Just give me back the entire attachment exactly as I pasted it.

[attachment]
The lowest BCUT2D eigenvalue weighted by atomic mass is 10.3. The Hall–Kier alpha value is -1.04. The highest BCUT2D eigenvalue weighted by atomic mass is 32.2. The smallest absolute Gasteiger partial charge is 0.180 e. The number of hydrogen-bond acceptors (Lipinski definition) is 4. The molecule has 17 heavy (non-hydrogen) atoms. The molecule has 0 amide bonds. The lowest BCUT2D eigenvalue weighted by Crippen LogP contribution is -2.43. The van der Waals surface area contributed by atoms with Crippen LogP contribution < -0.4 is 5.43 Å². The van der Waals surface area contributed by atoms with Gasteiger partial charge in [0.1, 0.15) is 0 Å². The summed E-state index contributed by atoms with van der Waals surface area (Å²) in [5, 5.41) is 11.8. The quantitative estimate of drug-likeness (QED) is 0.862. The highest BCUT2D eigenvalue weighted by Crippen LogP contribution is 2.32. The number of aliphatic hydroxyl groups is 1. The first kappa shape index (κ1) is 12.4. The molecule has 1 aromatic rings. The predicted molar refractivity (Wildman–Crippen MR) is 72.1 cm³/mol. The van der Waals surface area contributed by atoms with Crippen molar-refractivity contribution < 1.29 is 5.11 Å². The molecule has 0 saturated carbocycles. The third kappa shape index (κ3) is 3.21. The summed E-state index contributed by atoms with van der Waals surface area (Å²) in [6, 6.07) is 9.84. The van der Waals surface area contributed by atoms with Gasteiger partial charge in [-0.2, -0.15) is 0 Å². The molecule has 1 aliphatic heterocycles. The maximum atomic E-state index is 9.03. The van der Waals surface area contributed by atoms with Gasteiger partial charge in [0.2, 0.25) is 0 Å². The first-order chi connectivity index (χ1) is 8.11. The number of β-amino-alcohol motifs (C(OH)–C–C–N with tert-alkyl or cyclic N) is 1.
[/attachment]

The lowest BCUT2D eigenvalue weighted by atomic mass is 10.3. The Hall–Kier alpha value is -1.04. The highest BCUT2D eigenvalue weighted by atomic mass is 32.2. The smallest absolute Gasteiger partial charge is 0.180 e. The number of hydrogen-bond acceptors (Lipinski definition) is 4. The molecule has 17 heavy (non-hydrogen) atoms. The molecule has 0 amide bonds. The lowest BCUT2D eigenvalue weighted by Crippen LogP contribution is -2.43. The van der Waals surface area contributed by atoms with Crippen LogP contribution < -0.4 is 5.43 Å². The van der Waals surface area contributed by atoms with Gasteiger partial charge in [0.1, 0.15) is 0 Å². The summed E-state index contributed by atoms with van der Waals surface area (Å²) in [5, 5.41) is 11.8. The quantitative estimate of drug-likeness (QED) is 0.862. The highest BCUT2D eigenvalue weighted by Crippen LogP contribution is 2.32. The number of aliphatic hydroxyl groups is 1. The first kappa shape index (κ1) is 12.4. The molecule has 1 aromatic rings. The predicted molar refractivity (Wildman–Crippen MR) is 72.1 cm³/mol. The van der Waals surface area contributed by atoms with Crippen molar-refractivity contribution < 1.29 is 5.11 Å². The molecule has 0 saturated carbocycles. The third kappa shape index (κ3) is 3.21. The summed E-state index contributed by atoms with van der Waals surface area (Å²) in [6, 6.07) is 9.84. The van der Waals surface area contributed by atoms with Gasteiger partial charge in [-0.2, -0.15) is 0 Å². The molecule has 1 aliphatic heterocycles. The maximum atomic E-state index is 9.03. The van der Waals surface area contributed by atoms with Gasteiger partial charge in [0.2, 0.25) is 0 Å². The first-order chi connectivity index (χ1) is 8.11. The number of β-amino-alcohol motifs (C(OH)–C–C–N with tert-alkyl or cyclic N) is 1.